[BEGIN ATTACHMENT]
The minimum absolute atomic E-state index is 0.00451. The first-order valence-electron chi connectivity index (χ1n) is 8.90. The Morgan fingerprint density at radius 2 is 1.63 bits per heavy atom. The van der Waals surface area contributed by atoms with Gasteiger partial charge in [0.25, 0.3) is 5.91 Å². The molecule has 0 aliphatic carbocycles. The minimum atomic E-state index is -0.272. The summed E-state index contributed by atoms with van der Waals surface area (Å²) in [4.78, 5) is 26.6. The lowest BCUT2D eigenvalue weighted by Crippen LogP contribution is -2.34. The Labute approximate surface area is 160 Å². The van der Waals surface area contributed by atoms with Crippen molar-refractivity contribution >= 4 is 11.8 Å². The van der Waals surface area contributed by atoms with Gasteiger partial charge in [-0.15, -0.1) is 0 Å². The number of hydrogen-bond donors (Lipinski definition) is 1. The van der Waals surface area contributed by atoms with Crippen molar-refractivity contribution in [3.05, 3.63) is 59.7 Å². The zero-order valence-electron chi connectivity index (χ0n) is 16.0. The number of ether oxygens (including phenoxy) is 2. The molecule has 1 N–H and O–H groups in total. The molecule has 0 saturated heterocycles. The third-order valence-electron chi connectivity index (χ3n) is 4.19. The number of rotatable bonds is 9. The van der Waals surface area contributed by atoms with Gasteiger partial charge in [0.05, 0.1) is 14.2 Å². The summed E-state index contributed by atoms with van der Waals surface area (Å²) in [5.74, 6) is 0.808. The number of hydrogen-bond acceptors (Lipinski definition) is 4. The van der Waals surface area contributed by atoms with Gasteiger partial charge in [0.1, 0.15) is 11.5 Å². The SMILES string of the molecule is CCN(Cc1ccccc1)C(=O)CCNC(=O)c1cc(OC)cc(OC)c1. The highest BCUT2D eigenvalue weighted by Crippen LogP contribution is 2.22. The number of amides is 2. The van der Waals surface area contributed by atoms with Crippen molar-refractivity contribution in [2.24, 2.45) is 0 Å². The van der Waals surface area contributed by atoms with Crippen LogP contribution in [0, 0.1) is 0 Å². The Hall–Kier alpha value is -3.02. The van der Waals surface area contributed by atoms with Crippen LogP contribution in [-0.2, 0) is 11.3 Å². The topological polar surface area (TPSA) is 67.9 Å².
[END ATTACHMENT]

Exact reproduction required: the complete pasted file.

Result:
The minimum absolute atomic E-state index is 0.00451. The first-order valence-electron chi connectivity index (χ1n) is 8.90. The Morgan fingerprint density at radius 2 is 1.63 bits per heavy atom. The van der Waals surface area contributed by atoms with Gasteiger partial charge in [0.25, 0.3) is 5.91 Å². The molecule has 0 aliphatic carbocycles. The minimum atomic E-state index is -0.272. The summed E-state index contributed by atoms with van der Waals surface area (Å²) in [4.78, 5) is 26.6. The lowest BCUT2D eigenvalue weighted by Crippen LogP contribution is -2.34. The Labute approximate surface area is 160 Å². The van der Waals surface area contributed by atoms with Crippen molar-refractivity contribution >= 4 is 11.8 Å². The van der Waals surface area contributed by atoms with Gasteiger partial charge in [-0.15, -0.1) is 0 Å². The number of hydrogen-bond donors (Lipinski definition) is 1. The van der Waals surface area contributed by atoms with Crippen molar-refractivity contribution in [3.05, 3.63) is 59.7 Å². The zero-order valence-electron chi connectivity index (χ0n) is 16.0. The number of ether oxygens (including phenoxy) is 2. The molecule has 1 N–H and O–H groups in total. The molecule has 0 saturated heterocycles. The third-order valence-electron chi connectivity index (χ3n) is 4.19. The number of rotatable bonds is 9. The van der Waals surface area contributed by atoms with Gasteiger partial charge in [0.05, 0.1) is 14.2 Å². The summed E-state index contributed by atoms with van der Waals surface area (Å²) in [5.74, 6) is 0.808. The number of hydrogen-bond acceptors (Lipinski definition) is 4. The van der Waals surface area contributed by atoms with Gasteiger partial charge in [0.1, 0.15) is 11.5 Å². The SMILES string of the molecule is CCN(Cc1ccccc1)C(=O)CCNC(=O)c1cc(OC)cc(OC)c1. The highest BCUT2D eigenvalue weighted by Crippen LogP contribution is 2.22. The number of amides is 2. The van der Waals surface area contributed by atoms with Crippen molar-refractivity contribution in [2.24, 2.45) is 0 Å². The van der Waals surface area contributed by atoms with Crippen LogP contribution in [0, 0.1) is 0 Å². The Hall–Kier alpha value is -3.02. The van der Waals surface area contributed by atoms with Crippen LogP contribution in [-0.2, 0) is 11.3 Å². The topological polar surface area (TPSA) is 67.9 Å².